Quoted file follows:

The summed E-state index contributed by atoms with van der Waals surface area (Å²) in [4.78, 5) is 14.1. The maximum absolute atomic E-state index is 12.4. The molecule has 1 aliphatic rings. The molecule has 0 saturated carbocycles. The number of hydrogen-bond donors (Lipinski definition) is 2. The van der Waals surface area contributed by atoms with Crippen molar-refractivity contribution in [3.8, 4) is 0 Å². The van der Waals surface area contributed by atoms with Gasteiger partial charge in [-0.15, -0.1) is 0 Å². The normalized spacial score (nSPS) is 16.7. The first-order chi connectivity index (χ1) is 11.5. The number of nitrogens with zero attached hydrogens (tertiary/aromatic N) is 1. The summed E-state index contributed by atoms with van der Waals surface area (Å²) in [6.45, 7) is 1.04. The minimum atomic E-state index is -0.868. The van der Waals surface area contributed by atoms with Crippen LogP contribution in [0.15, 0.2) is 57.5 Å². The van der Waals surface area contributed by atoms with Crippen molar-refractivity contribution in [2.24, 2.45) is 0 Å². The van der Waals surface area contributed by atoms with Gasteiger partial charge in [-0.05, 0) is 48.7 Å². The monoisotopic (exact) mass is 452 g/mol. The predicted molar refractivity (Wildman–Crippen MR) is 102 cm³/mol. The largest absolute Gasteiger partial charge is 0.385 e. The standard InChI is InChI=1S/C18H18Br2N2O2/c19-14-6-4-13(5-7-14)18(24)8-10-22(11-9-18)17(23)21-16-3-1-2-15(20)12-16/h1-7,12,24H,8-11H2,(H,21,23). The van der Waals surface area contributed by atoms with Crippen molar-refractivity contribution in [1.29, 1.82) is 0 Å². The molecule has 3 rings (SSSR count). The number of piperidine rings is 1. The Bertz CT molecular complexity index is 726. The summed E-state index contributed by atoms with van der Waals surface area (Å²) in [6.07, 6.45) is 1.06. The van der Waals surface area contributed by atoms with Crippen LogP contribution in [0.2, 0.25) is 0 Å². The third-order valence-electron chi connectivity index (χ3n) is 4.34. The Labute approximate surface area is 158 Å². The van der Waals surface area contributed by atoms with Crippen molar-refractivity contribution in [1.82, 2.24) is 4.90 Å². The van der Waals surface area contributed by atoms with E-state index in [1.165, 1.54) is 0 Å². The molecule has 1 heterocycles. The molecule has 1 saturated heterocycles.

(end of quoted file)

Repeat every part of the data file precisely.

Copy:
The summed E-state index contributed by atoms with van der Waals surface area (Å²) in [4.78, 5) is 14.1. The maximum absolute atomic E-state index is 12.4. The molecule has 1 aliphatic rings. The molecule has 0 saturated carbocycles. The number of hydrogen-bond donors (Lipinski definition) is 2. The van der Waals surface area contributed by atoms with Crippen molar-refractivity contribution in [3.8, 4) is 0 Å². The van der Waals surface area contributed by atoms with Gasteiger partial charge in [-0.15, -0.1) is 0 Å². The normalized spacial score (nSPS) is 16.7. The first-order chi connectivity index (χ1) is 11.5. The number of nitrogens with zero attached hydrogens (tertiary/aromatic N) is 1. The summed E-state index contributed by atoms with van der Waals surface area (Å²) in [6.45, 7) is 1.04. The minimum atomic E-state index is -0.868. The van der Waals surface area contributed by atoms with Crippen LogP contribution in [0.15, 0.2) is 57.5 Å². The van der Waals surface area contributed by atoms with Crippen molar-refractivity contribution in [2.24, 2.45) is 0 Å². The van der Waals surface area contributed by atoms with Gasteiger partial charge in [-0.05, 0) is 48.7 Å². The monoisotopic (exact) mass is 452 g/mol. The predicted molar refractivity (Wildman–Crippen MR) is 102 cm³/mol. The largest absolute Gasteiger partial charge is 0.385 e. The standard InChI is InChI=1S/C18H18Br2N2O2/c19-14-6-4-13(5-7-14)18(24)8-10-22(11-9-18)17(23)21-16-3-1-2-15(20)12-16/h1-7,12,24H,8-11H2,(H,21,23). The van der Waals surface area contributed by atoms with Crippen molar-refractivity contribution in [1.29, 1.82) is 0 Å². The molecule has 3 rings (SSSR count). The number of piperidine rings is 1. The Bertz CT molecular complexity index is 726. The summed E-state index contributed by atoms with van der Waals surface area (Å²) in [6.07, 6.45) is 1.06. The van der Waals surface area contributed by atoms with Crippen LogP contribution in [0.2, 0.25) is 0 Å². The third-order valence-electron chi connectivity index (χ3n) is 4.34. The Labute approximate surface area is 158 Å². The van der Waals surface area contributed by atoms with Crippen molar-refractivity contribution in [1.82, 2.24) is 4.90 Å². The van der Waals surface area contributed by atoms with E-state index in [1.165, 1.54) is 0 Å². The molecule has 1 heterocycles. The molecule has 1 saturated heterocycles.